Friday, September 21, 2007

"Practical" Chess Psychology (Part II)

At the end of Part I of this look at "non-chess" factors in improving your chess results, I promised that we'd talk about "the psychology of openings, optimism and opening optimism, amongst others," in Part II. This is known in the business as a "tease," hoping to keep the reader on tenterhooks until the next part--the equivalent of the pretty girl, tied up and laying across the railroad tracks in an old Western movie serial.

I doubt that anyone who read the first part has been experiencing that degree of anticipation, but I was very pleased to see that the Portuguese blog Ala de Rei linked to it here--I hope the translation program didn't mangle my thank-you comment too much...anyway, enough preliminary blather, forward to

The psychology of openings, optimism and opening optimism...

Again, these posts aren't going to be about the merits of specific openings, study methods or tactical training as such, but about other factors;
attitude, viewpoint, goals and knowing why as well as how.

Openings and optimism

Some weeks back I wrote a series of posts about openings that started some good discussions, including the one in the comments here; one of my main points was that it was a mistake to try to win games in the opening, though of course it's enjoyable if we do get an overwhelming position after very few moves. But it's bad success psychology to hope or expect our opponents to fall into our opening traps or collapse as soon as we make a few aggressive thrusts with the kingside pawns. When and if they don't, it's all too easy to become discouraged and either blunder or try to force the position further with unsound sacrifices. This happens to everyone at times, at least everyone who is not a Master, and it probably happened to all of them once or twice on their way up the ladder. The only good way to approach the opening in my opinion is to mentally prepare for the opponent to play good moves; then if he does so you're not disappointed, and if he does not you are happy to take advantage of his mistakes. Being optimistic before the game means being optimistic that you are going to play good moves, not that he will play bad ones.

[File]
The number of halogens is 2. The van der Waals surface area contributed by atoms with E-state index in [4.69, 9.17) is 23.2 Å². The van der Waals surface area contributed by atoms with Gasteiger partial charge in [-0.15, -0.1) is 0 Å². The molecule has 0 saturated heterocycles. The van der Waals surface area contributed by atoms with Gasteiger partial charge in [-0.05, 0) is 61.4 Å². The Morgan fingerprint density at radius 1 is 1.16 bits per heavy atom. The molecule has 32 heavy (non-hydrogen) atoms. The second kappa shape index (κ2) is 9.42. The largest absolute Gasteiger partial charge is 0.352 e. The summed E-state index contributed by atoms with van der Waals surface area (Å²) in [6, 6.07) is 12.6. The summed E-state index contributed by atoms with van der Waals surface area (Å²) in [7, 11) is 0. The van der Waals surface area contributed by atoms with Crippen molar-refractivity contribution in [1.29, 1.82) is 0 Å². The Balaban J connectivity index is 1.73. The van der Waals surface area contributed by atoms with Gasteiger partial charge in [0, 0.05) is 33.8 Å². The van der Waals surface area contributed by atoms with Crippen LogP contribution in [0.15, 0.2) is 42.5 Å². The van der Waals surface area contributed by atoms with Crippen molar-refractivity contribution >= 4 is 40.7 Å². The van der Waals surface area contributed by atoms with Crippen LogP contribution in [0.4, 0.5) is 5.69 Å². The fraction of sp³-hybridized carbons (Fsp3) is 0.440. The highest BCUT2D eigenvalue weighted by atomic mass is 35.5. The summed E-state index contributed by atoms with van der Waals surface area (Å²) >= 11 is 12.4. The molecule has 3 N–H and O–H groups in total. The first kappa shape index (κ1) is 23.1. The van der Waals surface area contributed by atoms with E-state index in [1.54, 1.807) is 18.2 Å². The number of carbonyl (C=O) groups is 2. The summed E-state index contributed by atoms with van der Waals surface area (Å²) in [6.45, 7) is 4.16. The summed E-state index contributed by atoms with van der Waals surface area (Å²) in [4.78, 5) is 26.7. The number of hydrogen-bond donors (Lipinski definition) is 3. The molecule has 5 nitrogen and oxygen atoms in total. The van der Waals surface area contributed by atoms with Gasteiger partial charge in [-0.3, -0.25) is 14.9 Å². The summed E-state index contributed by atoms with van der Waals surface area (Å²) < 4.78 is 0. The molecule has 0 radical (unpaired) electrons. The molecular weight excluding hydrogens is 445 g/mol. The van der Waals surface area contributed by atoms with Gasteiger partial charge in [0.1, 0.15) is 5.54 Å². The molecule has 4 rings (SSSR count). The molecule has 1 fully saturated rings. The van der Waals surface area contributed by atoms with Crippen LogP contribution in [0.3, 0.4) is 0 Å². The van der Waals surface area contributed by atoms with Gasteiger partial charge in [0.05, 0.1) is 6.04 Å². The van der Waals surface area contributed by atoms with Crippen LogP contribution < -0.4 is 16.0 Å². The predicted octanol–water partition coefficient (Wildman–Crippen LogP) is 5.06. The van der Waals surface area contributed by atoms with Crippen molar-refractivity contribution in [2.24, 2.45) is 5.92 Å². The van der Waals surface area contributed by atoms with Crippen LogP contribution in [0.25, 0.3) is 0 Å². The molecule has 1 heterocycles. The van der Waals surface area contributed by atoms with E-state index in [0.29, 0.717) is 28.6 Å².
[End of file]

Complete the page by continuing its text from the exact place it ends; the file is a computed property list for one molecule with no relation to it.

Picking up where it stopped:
In fact, you might feel delight if he plays very well, thus providing you with an opportunity to show your best chess and perhaps play the "game of your life." That's the sort of optimism I believe can really prepare you for the opening, and for the rest of the game as well.

The World in Black and White

I recently ordered Jonathan Rowson's book Chess for Zebras, but it hasn't arrived yet and so I write this without the benefit of having fully read his ideas on playing White and Black (though there's a nice excerpt here). At any rate, in relation to "opening optimism" I recall that early in my chess career, when I was learning a lot and going up the ratings ladder fairly rapidly, I compiled some numbers and found that out of my first 50 or so tournament games I had won slightly more games as Black than as White! Admittedly, this sample wasn't the millions of games that show that in practice White has approximately a 56-44 percent advantage; it was just a sample of my games on the road from a 1200 to a 1400 rating. But looking into things, I realized that as White I was playing 1. e4 and pressing for attack (my "birthright" as White) and as Black I was more flexible and patient, "letting the game come to me" as the saying goes. I soon switched to 1. d4 and became more comfortable with the White pieces but the lesson has stayed with me.

Another thing I've noted with great interest is that in the "Best Games" books of great players like Alekhine and Nunn (two I can think of without actually having the books in front of me) there are a lot more games with Our Hero playing White than with Black, though of course these players won many a game with the Black pieces in their long careers. True, this type of book usually only presents wins by the author, but I think you'll find if you look through a larger sample that most of the "Best Games" books are at well above the 56 percent level (say about 10 wins for White to every 8 for Black) that we know are the actual results of millions of games in the databases. What to make of this?

My theory is simply that when the Grandmasters go through their careers looking for "best" games that will entertain readers (and presumably boost sales) they understand that "attacking" games are mainly what the buyer wants to see (though some exciting attacks resolve into a winning endgame). And the type of game where the author pulls off a beautiful attack is more likely to be with White, as a lot of Black wins at the Master level are longer, tougher fights.

What has all this to do with practical chess psychology? I think a lot of players that these articles are aimed at (say 1200-2000) are a little less confident, a little more uncertain, with Black. Not everybody, mind you, but a good many of us. And I think that in order to be a stronger player you need to embrace the Black pieces--you're going to have them half the time, after all. You need to feel that it's at least as much fun to play Black and that the odds of the opponent making a mistake and giving you an opportunity are just as great when he's White.